First heard: If I followed my own advice in the name of my blog, I would have never heard this album. The car I mention above did not have a tape player, and the CD player was broken. So for the six months we had it, we listened to a lot of the radio, specifically Lightning 100 in Nashville. Mindy Smith was one of the artists we discovered during that time. (No vinyl version exists.)
First heard: This was another album that someone gave me on a CD loaded full of MP3s while I was in Zambia in early 2003. Then I bought it on vinyl in early 2005.
The photo I found for this one is someone who posted their entire Pinback collection (not me!) who has all the variants. Pretty amazing collection.
First heard: I have written about this story before, but in the summer of 2004 there were free shows weekly on the Nashville riverfront. The only one my then-fiancé were able to make it to was Cake. We enjoyed Cake, but Tegan and Sara opened and absolutely blew them away! I actually don't own this album on vinyl (yet), only on CD.
First heard: iTunes. This was the second full album I purchased on iTunes. (The first was the self-titled P.O.D. album, which followed an Eisley EP in late 2003 and a couple singles as seen below). Here are my first few iTunes purchases after discovering it in late 2003:
Blindside released two songs early, so it appears that I purchased each track from the album individually. (No vinyl version exists.)
First heard: As popular as Sufjan Stevens is, and as much as I like him, I honestly have no recollection of the first time I heard him. I know I called him "Suff-jann" for the first year I knew of him, as it was awhile before I heard "Soof-yan". My friend who let me borrow the Arcade Fire and Be Good Tanyas albums may have also played Michigan for me. I bought a later version of this album on vinyl that contains a bonus 7" with two songs.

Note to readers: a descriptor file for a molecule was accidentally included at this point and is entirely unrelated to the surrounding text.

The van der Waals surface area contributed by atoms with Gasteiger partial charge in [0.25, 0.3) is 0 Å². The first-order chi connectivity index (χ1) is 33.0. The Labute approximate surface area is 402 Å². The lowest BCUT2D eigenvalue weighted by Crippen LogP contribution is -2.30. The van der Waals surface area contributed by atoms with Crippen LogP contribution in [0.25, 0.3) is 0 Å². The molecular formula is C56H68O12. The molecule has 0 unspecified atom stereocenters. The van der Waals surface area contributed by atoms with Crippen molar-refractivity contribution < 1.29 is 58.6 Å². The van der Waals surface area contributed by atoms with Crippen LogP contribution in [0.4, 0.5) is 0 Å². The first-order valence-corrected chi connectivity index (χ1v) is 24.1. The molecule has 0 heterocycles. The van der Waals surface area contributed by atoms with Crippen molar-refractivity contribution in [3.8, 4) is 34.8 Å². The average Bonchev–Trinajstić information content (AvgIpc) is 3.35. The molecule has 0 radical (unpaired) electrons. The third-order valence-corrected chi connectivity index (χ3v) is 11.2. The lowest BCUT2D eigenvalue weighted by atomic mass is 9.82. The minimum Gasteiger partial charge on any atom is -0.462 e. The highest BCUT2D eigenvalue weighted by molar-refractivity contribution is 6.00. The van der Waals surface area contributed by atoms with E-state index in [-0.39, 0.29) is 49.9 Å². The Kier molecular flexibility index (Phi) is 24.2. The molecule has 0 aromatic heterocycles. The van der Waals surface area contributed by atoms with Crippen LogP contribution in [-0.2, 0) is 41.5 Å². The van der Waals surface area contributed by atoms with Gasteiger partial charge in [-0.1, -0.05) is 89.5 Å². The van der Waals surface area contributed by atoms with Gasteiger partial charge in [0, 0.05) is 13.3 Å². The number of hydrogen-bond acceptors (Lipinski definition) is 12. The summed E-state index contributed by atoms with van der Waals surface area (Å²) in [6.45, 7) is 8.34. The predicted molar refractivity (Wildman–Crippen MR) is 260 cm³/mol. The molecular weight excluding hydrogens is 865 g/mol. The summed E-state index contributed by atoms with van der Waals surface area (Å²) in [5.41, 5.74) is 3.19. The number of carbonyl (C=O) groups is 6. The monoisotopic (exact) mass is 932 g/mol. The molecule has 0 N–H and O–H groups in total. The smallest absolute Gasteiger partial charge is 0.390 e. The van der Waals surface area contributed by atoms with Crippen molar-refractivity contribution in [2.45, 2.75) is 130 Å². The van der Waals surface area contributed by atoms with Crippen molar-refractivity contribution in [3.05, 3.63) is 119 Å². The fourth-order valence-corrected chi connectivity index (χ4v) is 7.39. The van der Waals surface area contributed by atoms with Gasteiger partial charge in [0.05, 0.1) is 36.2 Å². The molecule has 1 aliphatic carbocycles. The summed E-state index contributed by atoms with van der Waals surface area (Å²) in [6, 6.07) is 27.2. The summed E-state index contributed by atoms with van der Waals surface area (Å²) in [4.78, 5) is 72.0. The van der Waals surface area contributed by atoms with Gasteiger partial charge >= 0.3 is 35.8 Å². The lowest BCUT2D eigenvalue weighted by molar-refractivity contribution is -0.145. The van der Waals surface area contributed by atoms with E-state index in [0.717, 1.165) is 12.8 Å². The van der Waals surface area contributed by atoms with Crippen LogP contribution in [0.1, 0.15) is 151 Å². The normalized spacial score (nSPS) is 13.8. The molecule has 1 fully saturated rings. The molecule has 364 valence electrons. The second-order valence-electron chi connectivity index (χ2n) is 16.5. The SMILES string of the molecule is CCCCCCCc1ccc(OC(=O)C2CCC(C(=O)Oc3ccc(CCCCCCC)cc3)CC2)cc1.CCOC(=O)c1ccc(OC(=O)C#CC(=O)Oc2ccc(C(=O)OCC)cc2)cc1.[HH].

First heard: When Tess sent this album to me in 2004 upon it's completion she included a note that I was the first person outside of Germany to get it; which is funny because we are both Americans and I was living in Zambia. (No vinyl version exists.)
First heard: Shipped to me in Zambia in 2004.
This was the band's attempt at writing more straight-forward, less-experimental songs, and they were largely successful despite probably gaining no new fans. The dumbest decision they made was abbreviating their band name to JUMP for this release and dropping the "Little Children". I think it was temporary, as JUMP sounds very much like a boy band. (No vinyl version exists.)
First heard: I didn't buy this album until the last couple of years, but I heard songs from it on the radio in 2004 (once again, Nashville's Lightning 100). I don't own it on vinyl, and I couldn't find a good photo of the wax anywhere either. This was probably the peak of the band's popularity, although I assume Jenny Lewis' most recent solo album is by far her most popular, best-selling release.
First heard: Embarrassingly, not until 2007. I actually saw mewithoutYou play Cornerstone in 2001, before they had an album out. I had no appreciation for it. At Cornerstone 2002 I was given a Tooth & Nail sampler CD that had a mewithoutYou song on it that also did not pique my interest. Then in 2006 mewithoutYou released Brother, Sister and I purchased it because of Jeremy Enigk's contributions. It took awhile to grow on me, and I included it as an honorable mention outside my top 10 of 2006 when I wrote that list in early 2007. Eight years later and Brother, Sister is one of my favorite albums of all time, and a top-3 album from that year. All that to say, after Brother, Sister I went back and bought Catch For Us the Foxes and grew to love it as well.
First heard: Pre-ordered and shipped to me in Zambia in 2004.